*Warning: self indulgent prose follows*
All I could see was black. Then the ground appeared beneath my feet and spread out like a ripple towards the horizon. My jarring provenance left me slightly disoriented, but I didn’t have much time to dwell on it. I was alone and empty handed in a new world, at the mercy of the elements.
Before me a sandy shore snaked into obscurity behind a small cliff in the distance. To my left stretched the wide mouth of a sound or harbor. I would have to see how far inland this sea continued. To my right, a bank of yellow and red flowers adorned a hillside that sloped upwards towards an extensive forest of yearlings. Among the smaller trees a few old-growths stood, far taller than the rest. I left them undisturbed, collecting the saplings scattered beneath their branches for transplantation. I disassembled a half dozen yearlings with my bare hands and brought the raw wood back to the shore where I first appeared.
From the wood I manufactured planks, and from those planks I built a workbench. On that workbench I turned some of the planks into hefty rods, which I then used to build tools: shovels, picks, axes, hoes. These wooden tools wouldn’t hold up too long against earth and stone, but they would be enough to help me get shelter up.
So I set off to find some materials. A short walk down the beach lead me to an opening in a steep hill. I poked my head through the maw and found this to be no mere bear cave. Darkness tunneled far into the earth. The sight overwhelmed my senses and I began to wonder what might wait for me inside this abyss. Frantically I chipped away at dirt and rock so as to construct a crude stairwell into the first stretch of cave, collecting the excavated stone as I did. A ways into the cavern was another drop, and below, on the edge of darkness, I caught a glimpse of an underground river. The cave was larger than I thought.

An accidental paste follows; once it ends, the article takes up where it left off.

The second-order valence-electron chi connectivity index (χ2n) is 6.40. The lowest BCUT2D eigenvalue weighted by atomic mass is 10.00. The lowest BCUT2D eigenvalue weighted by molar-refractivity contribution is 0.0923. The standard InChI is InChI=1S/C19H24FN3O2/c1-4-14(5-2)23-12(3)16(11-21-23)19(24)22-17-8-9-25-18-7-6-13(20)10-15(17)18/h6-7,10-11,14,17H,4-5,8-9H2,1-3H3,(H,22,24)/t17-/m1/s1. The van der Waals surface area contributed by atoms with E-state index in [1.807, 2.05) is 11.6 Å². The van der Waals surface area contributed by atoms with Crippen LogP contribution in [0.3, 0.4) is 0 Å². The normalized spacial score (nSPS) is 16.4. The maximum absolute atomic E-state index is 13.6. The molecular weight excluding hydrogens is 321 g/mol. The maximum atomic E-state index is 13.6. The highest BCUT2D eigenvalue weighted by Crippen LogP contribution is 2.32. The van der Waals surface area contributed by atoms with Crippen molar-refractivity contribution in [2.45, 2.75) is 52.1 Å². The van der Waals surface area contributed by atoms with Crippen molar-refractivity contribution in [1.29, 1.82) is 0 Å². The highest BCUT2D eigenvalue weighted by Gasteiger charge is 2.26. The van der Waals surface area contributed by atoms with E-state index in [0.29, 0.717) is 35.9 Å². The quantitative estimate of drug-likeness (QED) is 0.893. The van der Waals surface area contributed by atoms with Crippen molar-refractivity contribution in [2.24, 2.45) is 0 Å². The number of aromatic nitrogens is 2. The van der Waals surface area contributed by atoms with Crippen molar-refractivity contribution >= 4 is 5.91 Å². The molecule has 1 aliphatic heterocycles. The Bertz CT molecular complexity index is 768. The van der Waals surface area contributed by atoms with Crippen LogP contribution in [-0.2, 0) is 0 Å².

I returned to the worktable I had built earlier on the beach and used the stone I collected from the cave to craft stone tools. These would last longer than my wooden ones. Back in the cave I started excavating once again, and soon came across deposits of coal and iron. My mind began to race. I could use stone to cobble together a forge, and I could use the coal to fuel it. I’d be able to smelt the iron ore into usable ingots, and fashion even sturdier tools, perhaps even weapons and armor. Spending one stone pickaxe after another, my imagination had gotten away from me. As I compulsively hacked away at the stone innards of the cavern, searching for more ore and coal, I had neglected to notice the dimming light. Before long the cave was entirely dark. Perhaps it was time to return to the beach and set up a hut for the night. Before reaching the stairs cut into the cave entrance, I was struck from behind. I tumbled headlong into a stone outcrop. Struck again, I was cruelly thrown into another wall. I spun around in an attempt to identify my attacker. All I could discern from the darkness were two clusters of blood red eyes. I was pinned now. The spider tucked its fangs into my gut. The world went to black.
And again the ground appeared beneath my feet and spread like a ripple towards the horizon. Beach before me, sound to the left, a bank of flowers to my right: now a work bench sat among them. I was empty-handed once again, but this time I had my bearings. I scrambled up onto the canopy of one of the old-growth trees to escape the zombies and skeletons that were now assembled under the protection of the darkness. This night I was at their mercy, but soon I would rule this land. There, cowering in the upper branches, I decided I would build my castle in the middle of the sound. That way the zombies couldn’t reach me.
(Note: Minecraft is an indie world building game. The above passage is representative of the first hour or so of gameplay. Do not attempt to play Minecraft unless you are currently unemployed and alone. Playing minecraft will result in obsession and the subsequent loss of your job and loved ones. Don’t say I didn’t warn you. That is all.)
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